By SURESH MORYA, PROJECT LEAD and GREG THISTLETHWAITE, HEAD OF TRAINING AND DEVELOPMENT.
When it comes to motivation, many employees lack one fundamental ingredient in their jobs, say authors Martin, Goldstein and Cialdini in their book, The Small Big. They have lost track of the significance and meaningfulness of their jobs.
There are huge benefits in highlighting the purpose of someone's job.
When employees understand the processes that they are integral to, and the interdependence that exists between them and others, they are more willing to participate in identifying and implementing changes.
Medium and large organisations typically have well over 100 processes. In most cases, these processes have not been consciously designed but had evolved over time. This is especially true when processes span multiple individuals and departments.
Whilst individual employees may strive to complete their tasks to their best abilities, they may not understand how their task affects the outcomes of the entire process. When companies struggle to remain competitive, especially in situations that require rapid turnarounds (for example, fulfilling an order on time in full, or addressing a customer complaint), it’s usually caused by inefficient and overly complex processes.
The best way to fix these problems is to do it in partnership with the people that work within the processes.
Connecting employees with processes
Almost all Renoir engagements include process improvement initiatives. Some of the key things we’ve undertaken include:
- Initiating cross-functional and multi hierarchy participation – from the shop floor to the head of departments across all functions from the start to the end of the process.
- Training employees to appraise the effectiveness of a process.
- Exposing employees via job rotations to other functional parts of the process.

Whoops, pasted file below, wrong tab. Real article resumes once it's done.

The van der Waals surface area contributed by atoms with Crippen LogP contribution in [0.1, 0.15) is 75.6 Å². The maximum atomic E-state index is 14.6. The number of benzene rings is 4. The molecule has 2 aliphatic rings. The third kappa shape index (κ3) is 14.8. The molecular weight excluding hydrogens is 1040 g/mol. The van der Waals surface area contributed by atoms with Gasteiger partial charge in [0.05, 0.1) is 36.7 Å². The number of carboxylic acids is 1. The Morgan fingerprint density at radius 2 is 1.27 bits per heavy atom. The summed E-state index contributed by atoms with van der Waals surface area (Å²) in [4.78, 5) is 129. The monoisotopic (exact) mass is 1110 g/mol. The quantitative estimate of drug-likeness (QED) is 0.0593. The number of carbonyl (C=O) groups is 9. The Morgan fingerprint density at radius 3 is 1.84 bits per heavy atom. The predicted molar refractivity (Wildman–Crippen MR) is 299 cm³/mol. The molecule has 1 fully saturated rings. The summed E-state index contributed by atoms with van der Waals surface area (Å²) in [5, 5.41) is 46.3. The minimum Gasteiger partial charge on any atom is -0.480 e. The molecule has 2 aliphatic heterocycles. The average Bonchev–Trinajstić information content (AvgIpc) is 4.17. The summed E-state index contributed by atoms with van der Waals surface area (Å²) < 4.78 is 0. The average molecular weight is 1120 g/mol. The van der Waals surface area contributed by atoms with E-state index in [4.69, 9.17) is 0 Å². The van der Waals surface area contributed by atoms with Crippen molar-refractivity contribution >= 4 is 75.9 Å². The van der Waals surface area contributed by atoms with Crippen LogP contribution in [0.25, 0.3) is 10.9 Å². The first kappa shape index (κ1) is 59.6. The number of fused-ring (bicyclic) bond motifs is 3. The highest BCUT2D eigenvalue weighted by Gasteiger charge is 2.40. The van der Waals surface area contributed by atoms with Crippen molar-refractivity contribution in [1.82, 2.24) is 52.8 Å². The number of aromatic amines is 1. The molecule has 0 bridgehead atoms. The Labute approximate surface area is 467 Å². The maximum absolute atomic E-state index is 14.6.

- Examining processes in detail, down to every step and every document involved.
- Identifying critical issues in every step of a process.
- Performing root cause analysis to understand sources of problems.
- Identifying procedural changes to improve performance.
- Improving input and processing measures to drive better management of outputs.
- Digitisating and automating processes where applicable.
- Facilitating on-the-job coaching to drive new practices and obtain tangible performance improvements.
Unfortunately, process complexity has increased due to changes brought about by the pandemic.
Many teams are now distributed, with reduced access to managerial guidance. As a result, it takes more time and effort to find information.
If employees lack process awareness, they may not understand the impact their work has on others – a classic example being poor prioritisation and excessive delays as new and different process hand-offs are involved.
With an understanding of the high-level process, it is easier to redesign and/or redeploy tasks to suit changing circumstances, leading to reduced work disruption, and smoother transitions.
Root out inefficiencies
We start our engagements by establishing an overview of how things are – whether it is a factory, a hospital, a sales team, or an administrative area. We observe how separate elements interact and build a full picture of the organisation’s overall processes by asking questions such as:
- How do employees and departments function together?
- How efficiently are tasks performed?